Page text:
Like dementia in humans, older dogs can develop a neurodegenerative condition known as canine cognitive dysfunction syndrome (CCDS).

According to Dr. Brian Gray Barnett, a veterinarian with the Texas A&M College of Veterinary Medicine & Biomedical Sciences and the Dog Aging Project research team, “One study found that 28% of 11- to 12-year-old dogs and 68% of 15- to 16-year-old dogs have CCDS. A similar study found that 22.5% of dogs over the age of 9 years show cognitive impairment.”

What are the signs of CCDS in senior dogs?  Different dogs can show a variety of symptoms.  Dr. Barnett says owners should familiarize themselves with the acronym DISHAL, which stands for disorientation, interactions, sleep-wake cycle changes, house soiling, activity changes, and learning difficulties/memory loss.

  • Disorientation: your dog may stare into space, get trapped in corners, or not know which side of the door opens.
  • Interactions: look for unusual behavior with people and other animals, such as irritability or aggression.
  • Sleep-wake cycle changes: such as increased daytime sleeping or wakefulness at night.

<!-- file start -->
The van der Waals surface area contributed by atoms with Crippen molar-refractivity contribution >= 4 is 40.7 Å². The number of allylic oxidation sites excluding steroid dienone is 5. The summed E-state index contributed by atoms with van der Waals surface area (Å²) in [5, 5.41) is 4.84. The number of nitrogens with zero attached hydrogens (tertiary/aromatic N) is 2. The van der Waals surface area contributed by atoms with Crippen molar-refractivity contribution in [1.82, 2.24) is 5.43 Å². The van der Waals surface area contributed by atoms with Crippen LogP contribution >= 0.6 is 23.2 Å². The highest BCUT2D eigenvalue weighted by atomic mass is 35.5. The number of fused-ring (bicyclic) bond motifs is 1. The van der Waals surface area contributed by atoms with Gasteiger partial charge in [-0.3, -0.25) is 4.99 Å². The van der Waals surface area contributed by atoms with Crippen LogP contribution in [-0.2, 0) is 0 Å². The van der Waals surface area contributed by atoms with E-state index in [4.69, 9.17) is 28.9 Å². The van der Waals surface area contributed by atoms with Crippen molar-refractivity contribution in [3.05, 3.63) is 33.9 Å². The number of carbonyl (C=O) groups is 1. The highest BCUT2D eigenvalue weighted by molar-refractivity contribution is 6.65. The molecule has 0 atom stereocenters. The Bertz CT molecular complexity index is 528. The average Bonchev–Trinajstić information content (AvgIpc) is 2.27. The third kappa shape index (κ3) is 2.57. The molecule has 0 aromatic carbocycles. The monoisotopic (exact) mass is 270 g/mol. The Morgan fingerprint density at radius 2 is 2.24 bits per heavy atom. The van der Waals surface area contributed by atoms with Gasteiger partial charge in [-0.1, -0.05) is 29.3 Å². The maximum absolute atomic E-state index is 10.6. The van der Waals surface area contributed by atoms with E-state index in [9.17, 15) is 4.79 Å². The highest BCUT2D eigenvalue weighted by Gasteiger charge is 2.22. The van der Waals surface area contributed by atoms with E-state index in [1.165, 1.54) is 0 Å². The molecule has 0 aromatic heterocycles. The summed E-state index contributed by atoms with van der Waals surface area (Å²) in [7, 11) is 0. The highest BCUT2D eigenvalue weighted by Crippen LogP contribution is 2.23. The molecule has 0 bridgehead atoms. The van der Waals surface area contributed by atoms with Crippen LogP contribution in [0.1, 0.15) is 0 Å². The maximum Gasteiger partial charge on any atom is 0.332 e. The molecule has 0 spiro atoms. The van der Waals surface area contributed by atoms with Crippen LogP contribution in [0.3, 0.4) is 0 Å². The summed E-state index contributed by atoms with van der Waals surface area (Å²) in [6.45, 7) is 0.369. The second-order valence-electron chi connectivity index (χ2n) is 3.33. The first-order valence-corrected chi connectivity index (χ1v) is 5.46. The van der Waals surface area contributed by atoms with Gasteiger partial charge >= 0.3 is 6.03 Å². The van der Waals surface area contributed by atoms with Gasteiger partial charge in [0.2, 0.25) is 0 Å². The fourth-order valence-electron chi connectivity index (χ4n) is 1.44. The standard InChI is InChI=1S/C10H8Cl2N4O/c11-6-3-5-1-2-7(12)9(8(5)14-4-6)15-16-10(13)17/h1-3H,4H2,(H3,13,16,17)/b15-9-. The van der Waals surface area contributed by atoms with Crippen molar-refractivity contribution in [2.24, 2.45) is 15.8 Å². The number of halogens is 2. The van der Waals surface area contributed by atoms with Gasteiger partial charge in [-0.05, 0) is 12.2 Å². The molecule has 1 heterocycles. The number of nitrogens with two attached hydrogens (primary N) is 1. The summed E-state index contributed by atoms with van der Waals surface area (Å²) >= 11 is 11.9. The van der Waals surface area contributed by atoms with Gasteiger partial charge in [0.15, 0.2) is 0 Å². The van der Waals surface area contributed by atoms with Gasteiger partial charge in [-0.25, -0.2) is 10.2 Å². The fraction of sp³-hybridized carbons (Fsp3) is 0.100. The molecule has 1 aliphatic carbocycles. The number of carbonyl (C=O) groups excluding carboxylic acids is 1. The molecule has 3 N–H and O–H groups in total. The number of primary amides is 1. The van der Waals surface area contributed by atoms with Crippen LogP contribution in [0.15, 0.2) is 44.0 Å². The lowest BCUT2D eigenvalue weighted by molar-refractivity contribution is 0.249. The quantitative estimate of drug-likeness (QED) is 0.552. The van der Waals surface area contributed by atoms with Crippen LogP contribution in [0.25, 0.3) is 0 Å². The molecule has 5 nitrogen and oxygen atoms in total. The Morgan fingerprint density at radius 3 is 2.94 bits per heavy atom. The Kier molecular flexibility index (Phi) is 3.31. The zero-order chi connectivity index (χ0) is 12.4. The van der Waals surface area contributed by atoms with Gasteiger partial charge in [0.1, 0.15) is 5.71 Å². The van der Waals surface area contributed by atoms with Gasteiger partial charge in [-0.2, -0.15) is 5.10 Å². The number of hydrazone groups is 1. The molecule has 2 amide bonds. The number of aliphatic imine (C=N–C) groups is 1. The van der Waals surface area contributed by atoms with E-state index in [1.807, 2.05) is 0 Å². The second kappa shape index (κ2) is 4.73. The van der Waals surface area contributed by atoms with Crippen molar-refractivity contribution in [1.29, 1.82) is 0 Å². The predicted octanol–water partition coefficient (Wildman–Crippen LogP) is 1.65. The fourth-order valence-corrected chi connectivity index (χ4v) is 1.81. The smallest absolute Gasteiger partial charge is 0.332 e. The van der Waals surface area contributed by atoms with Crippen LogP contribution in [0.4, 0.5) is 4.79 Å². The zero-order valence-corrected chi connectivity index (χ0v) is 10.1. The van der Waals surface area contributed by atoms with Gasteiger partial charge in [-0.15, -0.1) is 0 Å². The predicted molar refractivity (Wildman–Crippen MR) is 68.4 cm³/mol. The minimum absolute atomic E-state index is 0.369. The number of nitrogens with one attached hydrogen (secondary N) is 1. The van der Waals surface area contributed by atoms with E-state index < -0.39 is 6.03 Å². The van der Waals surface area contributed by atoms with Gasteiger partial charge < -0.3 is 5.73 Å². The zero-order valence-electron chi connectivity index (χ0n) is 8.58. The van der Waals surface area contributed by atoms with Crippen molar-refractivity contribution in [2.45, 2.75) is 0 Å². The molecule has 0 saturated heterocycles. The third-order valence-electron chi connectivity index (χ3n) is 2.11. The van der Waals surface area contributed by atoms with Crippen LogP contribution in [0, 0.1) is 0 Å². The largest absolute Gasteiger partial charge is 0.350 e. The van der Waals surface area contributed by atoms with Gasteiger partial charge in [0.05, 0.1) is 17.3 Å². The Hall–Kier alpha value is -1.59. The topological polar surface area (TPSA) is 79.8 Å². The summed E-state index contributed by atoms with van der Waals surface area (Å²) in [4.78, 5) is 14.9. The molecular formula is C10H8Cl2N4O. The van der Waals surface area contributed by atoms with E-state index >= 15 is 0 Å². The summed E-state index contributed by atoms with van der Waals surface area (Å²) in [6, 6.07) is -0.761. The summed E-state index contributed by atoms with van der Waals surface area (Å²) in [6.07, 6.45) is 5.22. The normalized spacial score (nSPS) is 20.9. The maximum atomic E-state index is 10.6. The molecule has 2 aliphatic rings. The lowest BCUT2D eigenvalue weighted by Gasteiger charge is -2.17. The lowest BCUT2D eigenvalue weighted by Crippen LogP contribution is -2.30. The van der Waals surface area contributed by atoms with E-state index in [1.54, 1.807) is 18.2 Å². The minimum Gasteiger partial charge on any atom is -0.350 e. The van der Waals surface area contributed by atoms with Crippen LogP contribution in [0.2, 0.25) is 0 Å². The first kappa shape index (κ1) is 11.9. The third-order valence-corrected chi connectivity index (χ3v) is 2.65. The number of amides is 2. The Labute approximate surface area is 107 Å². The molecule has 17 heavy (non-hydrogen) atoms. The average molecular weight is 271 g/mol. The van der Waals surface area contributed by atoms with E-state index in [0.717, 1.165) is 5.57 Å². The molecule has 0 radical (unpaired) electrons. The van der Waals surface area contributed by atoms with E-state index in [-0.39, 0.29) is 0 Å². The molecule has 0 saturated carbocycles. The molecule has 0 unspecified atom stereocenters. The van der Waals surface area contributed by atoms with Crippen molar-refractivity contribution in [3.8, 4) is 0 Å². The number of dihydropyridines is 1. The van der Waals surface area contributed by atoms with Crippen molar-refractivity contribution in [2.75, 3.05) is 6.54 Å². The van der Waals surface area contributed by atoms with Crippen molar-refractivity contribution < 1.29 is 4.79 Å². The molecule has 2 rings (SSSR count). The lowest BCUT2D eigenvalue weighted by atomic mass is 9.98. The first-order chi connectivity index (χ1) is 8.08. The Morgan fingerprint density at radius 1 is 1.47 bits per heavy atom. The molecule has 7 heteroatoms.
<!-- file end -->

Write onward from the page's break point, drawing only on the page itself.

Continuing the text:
• House soiling: dogs with CCDS may relieve themselves in the house, fail to let owners know when they need to go outside, or relieve themselves upon returning home from a walk.

  • Activity changes: your dog may become less active, but she could also show signs of restlessness like pacing and circling.
  • Learning difficulties/memory loss: your dog may not be able to learn new tasks or be unable to remember previously learned ones.

Because there can be such a wide range of symptoms, it’s best to talk to your veterinarian if you suspect your dog may be suffering from cognitive decline.

While there is no cure for CCDS, your vet can help you identify ways to make your dog more comfortable.  Strategies include treating a contributing medical condition, maintaining a consistent routine, reducing environmental stress factors, introducing enrichment activities, changing diet, and recommending specific supplements and medications.

Check out the website for the Dog Aging Project to learn more.  You can even nominate your dog to be a part of this long-term academic study on canine aging!

 

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